Triathletes love their aerodynamics, but did you know you don’t need all the latest high-end equipment to get some major aero gains on race day? As a mechanical engineer-turned-tri coach, I’m interested in how my athletes can get the most speed and power on the bike. Therefore, I’ve crunched the numbers to figure out how triathletes can optimize their aerodynamics to crush the bike leg of their race.
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Because overcoming aerodynamic drag accounts for approximately 80% of the power that a typical triathlete generates during a typical bike leg. Aero is key.
Aerodynamic math is complicated, but we need to understand the components of the calculation in order to talk about how to minimize them however, so here’s a brief overview.
- Fd is the drag force – this is the bit we want reduced
- Cd is the coefficient of aerodynamic drag
- A is the area facing the airflow
- V is the velocity of our rider relative to the air around her
Our goal is to minimize drag force (Fd), we can work on reducing aerodynamic drag (Cd) and area facing airflow (A).
Cd is a dimensionless coefficient representing the ‘slipperiness’ of an object moving through a fluid. For triathletes, this is us on a bike and the fluid is of course air. Cylindrical-shaped torsos, limbs, and traditional bike frame tubing are not aerodynamic. In comparison, a tear-drop shape is aerodynamic. If we can shape ourselves into a more aerodynamic shape, we can reduce drag.
There are two ways to do this while riding a bike.
Position. A good bike fit will put the rider in a streamlined position, promoting a smoother, less turbulent airflow over the body. A quick note here — getting to that ideal aero position is considerably easier on a triathlon or TT bike than a road bike (even one with clip-on aero bars).
Equipment. Aerodynamically-optimized shapes used in bike frames, wheels, and helmets are all shaped more or less like tear-drops (or airfoils). That’s not just sexy industrial design. These optimized shapes helps claw back some more watts from the drag monster. Form-fitting, non-flapping clothing helps too.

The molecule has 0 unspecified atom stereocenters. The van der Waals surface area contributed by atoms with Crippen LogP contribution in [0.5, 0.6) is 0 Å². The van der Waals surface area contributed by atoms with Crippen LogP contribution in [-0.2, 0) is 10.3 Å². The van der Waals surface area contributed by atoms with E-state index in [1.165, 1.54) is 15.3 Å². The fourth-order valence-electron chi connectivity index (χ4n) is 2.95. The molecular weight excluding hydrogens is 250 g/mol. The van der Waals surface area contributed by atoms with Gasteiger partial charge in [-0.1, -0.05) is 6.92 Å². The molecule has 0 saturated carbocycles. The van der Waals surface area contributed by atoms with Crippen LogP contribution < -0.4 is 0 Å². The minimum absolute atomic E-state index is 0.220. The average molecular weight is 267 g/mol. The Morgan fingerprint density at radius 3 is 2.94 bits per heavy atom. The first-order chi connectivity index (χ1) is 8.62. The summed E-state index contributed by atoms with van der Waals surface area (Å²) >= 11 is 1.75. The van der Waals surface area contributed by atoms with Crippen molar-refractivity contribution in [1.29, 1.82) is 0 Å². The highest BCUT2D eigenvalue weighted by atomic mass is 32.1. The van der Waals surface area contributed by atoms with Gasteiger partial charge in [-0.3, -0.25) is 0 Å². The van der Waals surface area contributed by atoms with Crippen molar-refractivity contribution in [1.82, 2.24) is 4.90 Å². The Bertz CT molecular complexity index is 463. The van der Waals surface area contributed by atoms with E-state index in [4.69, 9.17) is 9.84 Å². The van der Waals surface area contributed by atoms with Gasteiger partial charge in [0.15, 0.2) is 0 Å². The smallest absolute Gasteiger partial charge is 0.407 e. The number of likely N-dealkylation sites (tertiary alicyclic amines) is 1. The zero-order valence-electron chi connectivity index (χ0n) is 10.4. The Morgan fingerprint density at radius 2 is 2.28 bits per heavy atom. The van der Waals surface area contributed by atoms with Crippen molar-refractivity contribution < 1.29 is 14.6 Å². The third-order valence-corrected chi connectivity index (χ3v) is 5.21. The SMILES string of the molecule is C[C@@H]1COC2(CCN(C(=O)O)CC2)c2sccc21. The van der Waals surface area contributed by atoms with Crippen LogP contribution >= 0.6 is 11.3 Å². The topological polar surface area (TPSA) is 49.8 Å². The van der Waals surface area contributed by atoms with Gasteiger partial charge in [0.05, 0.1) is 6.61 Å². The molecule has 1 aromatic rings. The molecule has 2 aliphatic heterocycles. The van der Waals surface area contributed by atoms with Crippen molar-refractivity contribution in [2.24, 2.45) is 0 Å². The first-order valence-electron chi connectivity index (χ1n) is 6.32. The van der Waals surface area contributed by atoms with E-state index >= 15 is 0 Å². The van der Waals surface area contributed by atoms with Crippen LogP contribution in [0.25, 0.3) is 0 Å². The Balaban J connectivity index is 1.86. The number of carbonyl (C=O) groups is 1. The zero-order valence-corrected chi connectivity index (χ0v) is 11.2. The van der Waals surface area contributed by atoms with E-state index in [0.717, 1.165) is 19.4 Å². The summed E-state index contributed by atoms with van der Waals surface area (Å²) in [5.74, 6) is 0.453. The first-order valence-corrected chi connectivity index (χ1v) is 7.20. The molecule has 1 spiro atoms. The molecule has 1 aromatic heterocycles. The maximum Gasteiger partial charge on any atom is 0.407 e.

Reducing area facing the airflow
Reducing area is a little more straightforward than reducing the drag coefficient. Put simply, if you ‘see’ less of yourself and your bike when looking head-on, you’re reducing area. As with Cd, there are wins to be had here from both rider position and equipment.
Position. A lower and narrower front-end fit will result in a smaller area. This should be done with some caution, as adjusting position too much can make for ergonomic trade-offs. Take care to ensure that position changes do not improve aerodynamics at the cost of power generation and comfort. This is a truly fine balance.
Equipment. Again, a triathlon-specific bike will lend itself to a more comfortable aero position for the rider. Beyond this, any area reduction is from the narrowing of leading edges of the bike frame. Look at a modern superbike from head-on and you’ll see how skinny they’ve become.
Power reduction & full distance time gains
Let’s take a look now at just how many watts – or minutes in a full distance bike leg – you can save by adopting a new position or new piece of kit.
The cost of free
Cost too is worth considering for most triathletes.
What can triathletes take away from this?
- Position is key. A good aerodynamic rider position makes – by far – the greatest difference to the final aerodynamics picture. Now, as previously stated, a triathlon bike is the best bet for a fit that is both fast AND comfortable.
- Wheels make less of a difference than most people think.
- The above numbers are just best case. They are suitable for comparison, but may not be representative of individual cases.
- The effect on end aerodynamics from deep wheels and deep frame profiles will be more substantial in real-world conditions.
- The only way to know your numbers is to test, of course. There are three options for this:
- Wind tunnel
- Velodrome with power meter and monitoring
- Repeatable, flat, outdoor loop with power meter and monitoring
Michael is an NCCP trained triathlon coach, certified personal trainer, and kettlebell instructor. His degree in mechanical engineering supports his evidence-based approach to coaching.
Michael is also the owner and head coach of the X3 Training Lab in Toronto.